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Cornwall has a rich history of producing sensational food and drink - with some local dishes going on to become international icons with their own museums!
Seafood, pasties and ale are all synonymous with the county, while celebrity chefs, including the likes of Jamie Oliver, Rick Stein and Nathan Outlaw, have all set up restaurants in the region in recent years.
Our guide details the fabulous and famous Cornish cuisine, tempting you to try some tantalising local titbits on your holiday.
The Cornish Pasty
The most famous delicacy to originate from Cornwall is the pasty, which has been given protection by the European Commission. Cornish pasties are shaped like a ‘D’ and must be only crimped at the side. The traditional ingredients include beef, potato, onion and swede which are seasoned with salt and pepper. Today you’ll find many varieties on the pasty including cheese and onion, steak & stilton, chicken & vegetable and pork & apple amongst the modern variations that have become popular. You’ll have no trouble finding a Cornish Pasty while in Cornwall with plenty of pasty shops scattered across the county all serving what they claim to be Cornwall’s best pasty. Why not sample a couple when you visit Cornwall and make your own mind up?
- Did you know? The pasty is actually really popular in Mexico! It was taken to the country, along with football and technology, by Cornish miners in 1824. There's even a Cornish Pasty Museum there!
Other local cuisine
Another famed dish from the region is Stargazy Pie where the heads of sardines poke through the pasty as if they were gazing at the stars. Cooking the pie like this ensures that the oils that are released during cooking soak into the pie giving fuller flavour and a moist texture. Stargazy Pie is still served at many restaurants in Cornwall today.
Another product that Cornwall is famed for producing is dairy-based products such as Cornish fudge and Cornish ice cream. Perhaps the most recognisable export from the dairy product range is Cornish clotted cream with the major producer being Rodda’s. Clotted cream is part of the makeup of a traditional Cornish cream tea. In Cornwall, it's served on a sweet white bread roll (scone in other places) with a serving of strawberry jam topped with clotted cream and will be found in many cafés and tearooms in Cornwall. In fact, our guide has highlighted some of the best places to get a traditional cream tea in Cornwall
Restaurants run by celebrity chefs are commonplace in Cornwall with Rick Stein owning four in Padstow alone. These are amongst the best restaurants in Cornwall and Stein also owns a pub in St Merryn and a seafood restaurant in Falmouth. Nathan Outlaw has restaurants in the county with Restaurant Nathan Outlaw holding two Michelin stars, the only seafood restaurant in the UK to hold any Michelin stars. Jamie Oliver also has an Italian themed restaurant in the region with his Fifteen Cornwall at Watergate Bay.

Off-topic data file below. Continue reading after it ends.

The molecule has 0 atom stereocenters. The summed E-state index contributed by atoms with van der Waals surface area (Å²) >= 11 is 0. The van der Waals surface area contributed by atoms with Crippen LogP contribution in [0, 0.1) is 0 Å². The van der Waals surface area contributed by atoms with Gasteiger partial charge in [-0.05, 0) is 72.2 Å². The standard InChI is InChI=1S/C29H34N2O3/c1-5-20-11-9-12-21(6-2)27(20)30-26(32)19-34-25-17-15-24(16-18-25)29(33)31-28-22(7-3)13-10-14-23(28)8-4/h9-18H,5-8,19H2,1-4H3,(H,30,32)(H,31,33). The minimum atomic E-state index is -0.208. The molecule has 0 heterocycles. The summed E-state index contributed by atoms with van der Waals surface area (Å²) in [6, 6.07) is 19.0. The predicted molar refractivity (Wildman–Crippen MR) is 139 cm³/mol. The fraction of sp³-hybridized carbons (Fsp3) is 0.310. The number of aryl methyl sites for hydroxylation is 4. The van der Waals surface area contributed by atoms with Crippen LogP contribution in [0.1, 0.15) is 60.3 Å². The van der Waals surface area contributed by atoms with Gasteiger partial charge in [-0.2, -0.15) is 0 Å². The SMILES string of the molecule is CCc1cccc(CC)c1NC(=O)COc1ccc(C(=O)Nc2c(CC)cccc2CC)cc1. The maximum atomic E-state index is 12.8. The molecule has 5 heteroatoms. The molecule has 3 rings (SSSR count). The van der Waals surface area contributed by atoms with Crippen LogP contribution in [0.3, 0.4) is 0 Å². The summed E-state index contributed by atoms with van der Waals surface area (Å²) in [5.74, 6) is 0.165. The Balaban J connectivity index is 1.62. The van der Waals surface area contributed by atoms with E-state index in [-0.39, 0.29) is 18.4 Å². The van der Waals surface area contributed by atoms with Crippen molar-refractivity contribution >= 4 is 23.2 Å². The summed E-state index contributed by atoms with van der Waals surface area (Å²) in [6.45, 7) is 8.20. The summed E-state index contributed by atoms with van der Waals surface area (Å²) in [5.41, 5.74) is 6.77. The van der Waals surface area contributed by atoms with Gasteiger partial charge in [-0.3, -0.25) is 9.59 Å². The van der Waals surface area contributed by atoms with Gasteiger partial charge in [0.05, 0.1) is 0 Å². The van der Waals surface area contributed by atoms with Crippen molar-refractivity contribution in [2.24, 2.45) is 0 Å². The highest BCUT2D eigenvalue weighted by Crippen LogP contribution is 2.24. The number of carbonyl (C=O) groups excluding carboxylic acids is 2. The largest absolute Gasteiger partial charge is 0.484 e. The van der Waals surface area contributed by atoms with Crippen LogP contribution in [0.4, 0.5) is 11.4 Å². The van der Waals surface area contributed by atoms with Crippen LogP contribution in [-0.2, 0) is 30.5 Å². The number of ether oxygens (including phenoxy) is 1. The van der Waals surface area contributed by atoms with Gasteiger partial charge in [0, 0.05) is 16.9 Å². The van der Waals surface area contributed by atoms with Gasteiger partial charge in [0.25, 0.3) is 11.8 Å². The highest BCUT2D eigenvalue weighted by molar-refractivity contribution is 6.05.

It’s not just the celebrity restaurants that have a fantastic reputation in Cornwall with many incredible independent family run restaurants across the county. You can enjoy a stunning meal while overlooking one of Cornwall’s picturesque harbours or while at the heart of the county on the Bodmin Moor with views over the rolling countryside.
There are numerous dog-friendly pubs in Cornwall meaning your four-legged friends haven’t got to miss out on a good meal while on holiday in Cornwall. With Cornwall being a largely rural county there are plenty of welcoming country pubs where you can tuck into your meal next to a log fire during the winter months or eat al-fresco on an outdoor terrace during the summer season.
Why not combine your trip to the pub with a lovely walk? Our handy guide showcases some of Cornwall's best pub walks, where you'll find some fantastic pubs and walks all in one!
The major breweries in Cornwall are famous for producing a fantastic range of local stouts and ales along with others types of beer and cider. While tucking into your meal at the pub why not wash it down with a pint of Tribute, Proper Job, Korev or Doom Bar. If you don’t fancy drinking a brand name why not try some local ale or the seasonal ale that the Cornish pubs always have on offer. Cornwall isn’t famed for its wine but there are still a handful of wineries that are producing aromatic wines that are rich in flavour.
A great way of experiencing the best of Cornish food and drink is to head along to one of the many food and drink festivals that run in the county. The biggest festival of them all is the Cornwall Food and Drink Festival that takes place every September in Truro. Other major festivals that run in Cornwall include Porthleven Food Festival, Looe Festival of Food and Drink and the Cornish Pasty Festival (shown above). Also, the World Pasty Championships are held at the Eden Project each year bringing the finest pasty makers from around the globe for an exciting day of baking and prizes.
You can read about them all in our handy guide to Cornwall food festivals.
For more information about Cornwall, be sure to take a look at our guide to Cornwall beaches, our map of Cornwall, our extensive things to do guide and our Cornwall guide.